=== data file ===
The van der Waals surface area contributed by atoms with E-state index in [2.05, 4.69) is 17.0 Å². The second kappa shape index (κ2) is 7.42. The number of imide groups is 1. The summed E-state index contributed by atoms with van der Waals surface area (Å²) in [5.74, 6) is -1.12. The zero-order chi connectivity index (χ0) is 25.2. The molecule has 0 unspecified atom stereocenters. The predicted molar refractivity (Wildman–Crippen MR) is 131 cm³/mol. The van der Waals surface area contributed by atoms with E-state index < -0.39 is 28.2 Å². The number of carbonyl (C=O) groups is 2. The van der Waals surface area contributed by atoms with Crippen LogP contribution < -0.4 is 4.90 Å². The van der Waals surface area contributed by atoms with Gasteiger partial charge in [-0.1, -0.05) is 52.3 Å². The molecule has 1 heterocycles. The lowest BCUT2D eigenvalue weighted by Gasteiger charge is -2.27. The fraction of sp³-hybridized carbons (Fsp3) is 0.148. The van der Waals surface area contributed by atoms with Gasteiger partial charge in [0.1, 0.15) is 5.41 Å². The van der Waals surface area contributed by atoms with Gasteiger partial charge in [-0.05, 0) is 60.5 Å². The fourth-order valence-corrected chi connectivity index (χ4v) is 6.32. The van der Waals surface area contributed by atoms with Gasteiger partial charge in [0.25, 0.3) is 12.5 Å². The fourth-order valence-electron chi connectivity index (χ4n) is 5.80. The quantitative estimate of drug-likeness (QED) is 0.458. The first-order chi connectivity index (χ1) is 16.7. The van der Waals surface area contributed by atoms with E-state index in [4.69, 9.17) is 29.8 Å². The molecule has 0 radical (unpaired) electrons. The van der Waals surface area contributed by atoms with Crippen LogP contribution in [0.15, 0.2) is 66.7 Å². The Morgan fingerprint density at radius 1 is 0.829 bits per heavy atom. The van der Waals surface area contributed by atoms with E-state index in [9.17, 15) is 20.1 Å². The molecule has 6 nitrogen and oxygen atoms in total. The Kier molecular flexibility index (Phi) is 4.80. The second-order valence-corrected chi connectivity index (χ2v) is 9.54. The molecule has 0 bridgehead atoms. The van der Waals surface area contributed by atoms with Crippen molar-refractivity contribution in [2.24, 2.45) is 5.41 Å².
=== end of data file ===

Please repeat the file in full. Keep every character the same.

The van der Waals surface area contributed by atoms with E-state index in [2.05, 4.69) is 17.0 Å². The second kappa shape index (κ2) is 7.42. The number of imide groups is 1. The summed E-state index contributed by atoms with van der Waals surface area (Å²) in [5.74, 6) is -1.12. The zero-order chi connectivity index (χ0) is 25.2. The molecule has 0 unspecified atom stereocenters. The predicted molar refractivity (Wildman–Crippen MR) is 131 cm³/mol. The van der Waals surface area contributed by atoms with E-state index < -0.39 is 28.2 Å². The number of carbonyl (C=O) groups is 2. The van der Waals surface area contributed by atoms with Crippen LogP contribution < -0.4 is 4.90 Å². The van der Waals surface area contributed by atoms with Gasteiger partial charge in [-0.1, -0.05) is 52.3 Å². The molecule has 1 heterocycles. The lowest BCUT2D eigenvalue weighted by Gasteiger charge is -2.27. The fraction of sp³-hybridized carbons (Fsp3) is 0.148. The van der Waals surface area contributed by atoms with Gasteiger partial charge in [0.1, 0.15) is 5.41 Å². The van der Waals surface area contributed by atoms with Gasteiger partial charge in [-0.05, 0) is 60.5 Å². The fourth-order valence-corrected chi connectivity index (χ4v) is 6.32. The van der Waals surface area contributed by atoms with Gasteiger partial charge in [0.25, 0.3) is 12.5 Å². The fourth-order valence-electron chi connectivity index (χ4n) is 5.80. The quantitative estimate of drug-likeness (QED) is 0.458. The first-order chi connectivity index (χ1) is 16.7. The van der Waals surface area contributed by atoms with E-state index in [4.69, 9.17) is 29.8 Å². The molecule has 0 radical (unpaired) electrons. The van der Waals surface area contributed by atoms with Crippen LogP contribution in [0.15, 0.2) is 66.7 Å². The Morgan fingerprint density at radius 1 is 0.829 bits per heavy atom. The van der Waals surface area contributed by atoms with E-state index in [9.17, 15) is 20.1 Å². The molecule has 6 nitrogen and oxygen atoms in total. The Kier molecular flexibility index (Phi) is 4.80. The second-order valence-corrected chi connectivity index (χ2v) is 9.54. The molecule has 0 bridgehead atoms. The van der Waals surface area contributed by atoms with Crippen molar-refractivity contribution in [2.24, 2.45) is 5.41 Å².